The police officer didn't know which group to follow and I turned away so that I didn't watch him too closely, either. Whatever the ending was, I didn't watch. I didn't want to place all the blame on him for boys who've lost their innocence too quickly because they don't get to be boys. Kari purposefully blurred this photo for me because I feel like it represents what I could almost see if I squinted hard enough: Black boys who get to be innocent kids having fun playing outside on a beautiful Autumn day.

I speak more than just Girl or Middle School. My fluency in the language of children was tested last night and I know that I code switch.

But I wanted to speak Boy with them. Maybe with a special dialect of Innocent Black Boy. 

Or maybe I was just speaking Human.

I wonder about the proficiency of our world to speak it, too.

« EngenderHealth: WTFP?! | Main | Personal Finance for Teens: The H&R Block Teacher Challenge »

References (1)

References allow you to track sources for this article, as well as articles that were written in response to this article.
  • Response
    I just wanted to say that your words touch my heart. They matter. As a white lady living in a predominately black and hispanic neighborhood, your words have opened my eyes. I now notice the exact

Reader Comments (14)

With easy flow you take me up with you into the world I get a close glimpse of with my 13 year old daughter and into the murky world of being a young, Black boy.

I remember in my bones what that was like and am glad to say that while it unfortunately happens still to this day there are those transcendent moments when at least some of those boys get to interact with you.

September 17, 2014 | Unregistered CommenterChuck "New Haiku" Cuyjet

This captures so much--the photos, the nuances, the beauty and the very hard truths. Your lens is amazing, and I'm not speaking specifically about cameras.

September 17, 2014 | Unregistered CommenterAnn

Love this! If you need translation to nerd, let me know.

September 17, 2014 | Unregistered CommenterGrandeMocha

This just breaks my heart. Really. I don't anything else to say. Well, except thank you for engaging and capturing their youth and innocence. They are boys and should be allowed the freedom to be just that.

September 17, 2014 | Unregistered CommenterTam317

I talk to my girls about believers, whether it's magic or Santa, but that there are believers in the world.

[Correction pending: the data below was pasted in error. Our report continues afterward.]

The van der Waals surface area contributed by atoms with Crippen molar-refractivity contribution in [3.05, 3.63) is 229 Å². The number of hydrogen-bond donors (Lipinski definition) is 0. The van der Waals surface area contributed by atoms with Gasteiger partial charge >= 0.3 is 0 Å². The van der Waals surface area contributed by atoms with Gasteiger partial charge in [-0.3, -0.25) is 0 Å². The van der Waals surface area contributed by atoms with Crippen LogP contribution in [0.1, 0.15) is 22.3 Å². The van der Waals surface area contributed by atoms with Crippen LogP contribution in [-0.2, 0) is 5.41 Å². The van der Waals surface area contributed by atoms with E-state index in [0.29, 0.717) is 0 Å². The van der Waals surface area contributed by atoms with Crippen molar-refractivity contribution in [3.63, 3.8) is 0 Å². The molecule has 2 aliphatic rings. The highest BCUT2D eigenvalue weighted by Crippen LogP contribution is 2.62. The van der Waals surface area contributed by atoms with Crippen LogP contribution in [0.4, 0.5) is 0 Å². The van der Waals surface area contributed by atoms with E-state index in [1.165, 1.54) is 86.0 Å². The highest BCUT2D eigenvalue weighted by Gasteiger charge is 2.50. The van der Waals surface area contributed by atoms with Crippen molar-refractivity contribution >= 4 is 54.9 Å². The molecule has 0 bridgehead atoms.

I thank the universe for you, because children can sense believers and fakers, children need to have people like you who they know on a soul-deep level is a believer.

I loved this so much.

September 17, 2014 | Unregistered CommenterAmanda

I just wanted to say that your words touch my heart. They matter. As a white lady living in a predominately black and hispanic neighborhood, your words have opened my eyes. I now notice the exact phenomena that you have described in this post, even though I wish that things like this were untrue. So thank you, for your words, for sharing your heart. Brightest blessings to you and yours.

September 18, 2014 | Unregistered CommenterMegan

As per usual, you captured the moment. Not with just words this time. Uhg, making me feel feels...

September 18, 2014 | Unregistered CommenterDeShanee

My boy is so close to being one of those boys it makes me sad. he's four, so maybe I have a little time to effect mroe change so maybe he doesn't have to abandon his boyhood for the sake of safety. I speak boy the way you speak girl....its heart breaking

ps. Kari is wonderful, I met her and we bonded over knowing you. Figures :)

September 18, 2014 | Unregistered CommenterRaquita

"Or maybe I was just speaking Human."
I am SO thankful for your voice, your viewpoint and for YOU. Our students & our schools are blessed and lucky to have you here looking out for them and looking after them.

September 18, 2014 | Unregistered CommenterKendra

This post takes my breath away. You are quite fluent in innocent Black boy. I wish more were. Thank you for sharing this moment.

September 18, 2014 | Unregistered CommenterDenene at MyBrownBaby

Beautiful! Thank you so much for capturing this moment. You are speaking boy very well.

September 18, 2014 | Unregistered CommenterVal

Trying to type but my tears are making my vision as blurred as that last picture. I am married to a black man and we have been together 26 years. 13 of them together 13 of them married.

I understand this language that you speak of.

I regularly speak "child" in fact it's because I have never grown up, despite my 41 planetary years. I had all of my in-law nieces and nephew this Summer for 11 days, and none of the other adults could understand that I could tolerate them for that long. Not have fun with them for that long, but tolerate them for that long........... I did it, because I know lives are made of memories and I know in 40 years they will still remember our Summer. I love that I speak child, and I am still crying as I type this.

Your post has floored me.

Liska
P.S. I speak black and human too ;-)
xxxxxxxxxxxxxxxxxxxx

September 19, 2014 | Unregistered Commenterliska

Just started working at a middle school. This post hit home good and hard. Saw it at Schmutzie's.

September 27, 2014 | Unregistered CommenterHomemakerman

This matter today Kelly. It matters so very much.

I want nothing more than a world in which those young Black boys keep their innocence and can just be boys. I'm so afraid it will never happen.

November 24, 2014 | Unregistered CommenterErin

PostPost a New Comment

Enter your information below to add a new comment.

My response is on my own website »
Author Email (optional):
Author URL (optional):
Post:
 
Some HTML allowed: <a href="" title=""> <abbr title=""> <acronym title=""> <b> <blockquote cite=""> <code> <em> <i> <strike> <strong>
BlogHerNPRMedia BistroHuffington Post